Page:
Student journalist Rebecca Koons, writing in University of Iowa’s Daily Iowan (Links to an external site.), argues a similar position:
The only problem is, this type of positive attitude toward accepting and being oneself is not marketed nearly as much as it should be. We do have publications such as Self that are taking things in a healthier direction — aside from that whole Kelly Clarkson debacle. (Links to an external site.) One can only hope that Glamour and others will begin to follow suit. While a total upheaval of beauty and fashion may never happen, one can only hope that baby steps like these will only help women find solace in embracing what they were born with.
Of course, none of this addresses the issue that Lizzi Miller at size 12/14 is hardly a plus size, though she is considered a plus size model. Even when there were magazines such as Graceand Mode targeted at size 12 women and larger, there were charges that only “skinny” plus-size models need apply.
Since the photo and article were published in Glamour, model Lizzie Miller’s career has taken off. In this interview with journalist Lydia Slater of London’s Daily Mail (Links to an external site.) Miller says that she initially felt embarrassed when the photo was published because it showed her stretch marks and a tummy roll:
“I said to myself: ‘OK, It’s not the best picture, but it’s not a big deal. And anyway, nobody’s going to see it.’”
But more than a year after “the photo” was published, Miller had become a superstar of the modeling world and says she has become much more accepting of her own size.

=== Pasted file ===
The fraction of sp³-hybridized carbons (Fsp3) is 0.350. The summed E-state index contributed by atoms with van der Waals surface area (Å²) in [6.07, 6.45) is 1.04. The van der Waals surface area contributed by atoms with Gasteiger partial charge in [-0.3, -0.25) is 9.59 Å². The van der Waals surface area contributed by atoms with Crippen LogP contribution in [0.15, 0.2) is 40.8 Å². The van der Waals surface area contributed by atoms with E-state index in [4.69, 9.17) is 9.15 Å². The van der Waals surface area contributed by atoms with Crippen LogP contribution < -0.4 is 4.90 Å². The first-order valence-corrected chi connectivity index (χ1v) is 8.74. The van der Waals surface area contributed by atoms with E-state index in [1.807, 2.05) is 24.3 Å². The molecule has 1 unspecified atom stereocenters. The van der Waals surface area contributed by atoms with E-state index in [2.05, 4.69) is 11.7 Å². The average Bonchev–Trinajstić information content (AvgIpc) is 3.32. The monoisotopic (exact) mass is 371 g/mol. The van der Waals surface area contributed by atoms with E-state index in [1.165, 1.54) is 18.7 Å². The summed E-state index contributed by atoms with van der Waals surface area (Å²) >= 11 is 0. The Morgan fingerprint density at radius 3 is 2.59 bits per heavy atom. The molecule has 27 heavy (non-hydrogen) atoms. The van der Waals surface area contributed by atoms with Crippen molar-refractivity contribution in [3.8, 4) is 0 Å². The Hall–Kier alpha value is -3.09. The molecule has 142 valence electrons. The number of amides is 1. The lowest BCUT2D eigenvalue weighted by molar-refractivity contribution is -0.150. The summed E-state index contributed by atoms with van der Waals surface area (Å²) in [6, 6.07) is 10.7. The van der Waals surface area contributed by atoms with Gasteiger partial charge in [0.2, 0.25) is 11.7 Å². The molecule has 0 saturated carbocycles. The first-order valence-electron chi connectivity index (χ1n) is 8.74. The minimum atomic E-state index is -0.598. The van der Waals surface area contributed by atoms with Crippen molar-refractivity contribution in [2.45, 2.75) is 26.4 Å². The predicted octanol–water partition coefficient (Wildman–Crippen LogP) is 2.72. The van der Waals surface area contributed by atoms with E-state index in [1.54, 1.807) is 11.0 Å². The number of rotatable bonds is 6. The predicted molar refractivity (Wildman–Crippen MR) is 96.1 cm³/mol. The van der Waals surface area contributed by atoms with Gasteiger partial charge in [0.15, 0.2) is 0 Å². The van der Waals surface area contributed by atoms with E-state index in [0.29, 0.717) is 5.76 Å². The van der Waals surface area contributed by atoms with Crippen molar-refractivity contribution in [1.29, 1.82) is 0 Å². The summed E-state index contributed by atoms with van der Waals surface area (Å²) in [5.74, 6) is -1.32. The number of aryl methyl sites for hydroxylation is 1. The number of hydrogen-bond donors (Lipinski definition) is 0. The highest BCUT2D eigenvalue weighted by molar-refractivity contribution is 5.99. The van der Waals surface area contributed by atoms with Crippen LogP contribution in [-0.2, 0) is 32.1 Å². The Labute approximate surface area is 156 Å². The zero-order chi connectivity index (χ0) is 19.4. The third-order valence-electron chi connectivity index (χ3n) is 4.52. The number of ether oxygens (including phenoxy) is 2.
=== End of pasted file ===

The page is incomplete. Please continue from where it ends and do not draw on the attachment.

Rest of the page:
“We need to be celebrating skinny girls, curvy girls, tall girls, short girls, black girls, Asian girls and all nationalities,” Miller said. “I think that would make women feel a lot better about themselves. We have a long way to go until a girl who’s curvy can be in a magazine without a lot of attention being drawn to her.”
Please respond to the following questions. Please number your responses and do not re-write the questions.
- How did you initially react to this “unconventional” photo of a model showing a belly pooch? Did you think it is unattractive, a great realistic image, or no big deal? Why do you think you have this instinctive reaction?
- Look at the photo. What makes it different from the typical photo in fashion/beauty/lifestyle magazines for women?
- How does Miller describe her feelings about the photo? What did it do for her career? How did Glamour’s readers react to the story? What do critics of the photo have to say?
- What do you think about the photo? Why do you think the photo drew such strong reactions? Is it important for fashion magazines to publish photos of models of different sizes? Will plus sized models find a place in fashion spreads that aren’t devoted to “curvy” models?
- Advertising tells women that what’s most important is how they look, and ads surround us with the image of ideal female beauty. However, this flawlessness cannot be achieved. It’s a look that’s been created through airbrushing, cosmetics, and computer retouching. How do you think this trend of ads depicting ideal beauty impact women in society?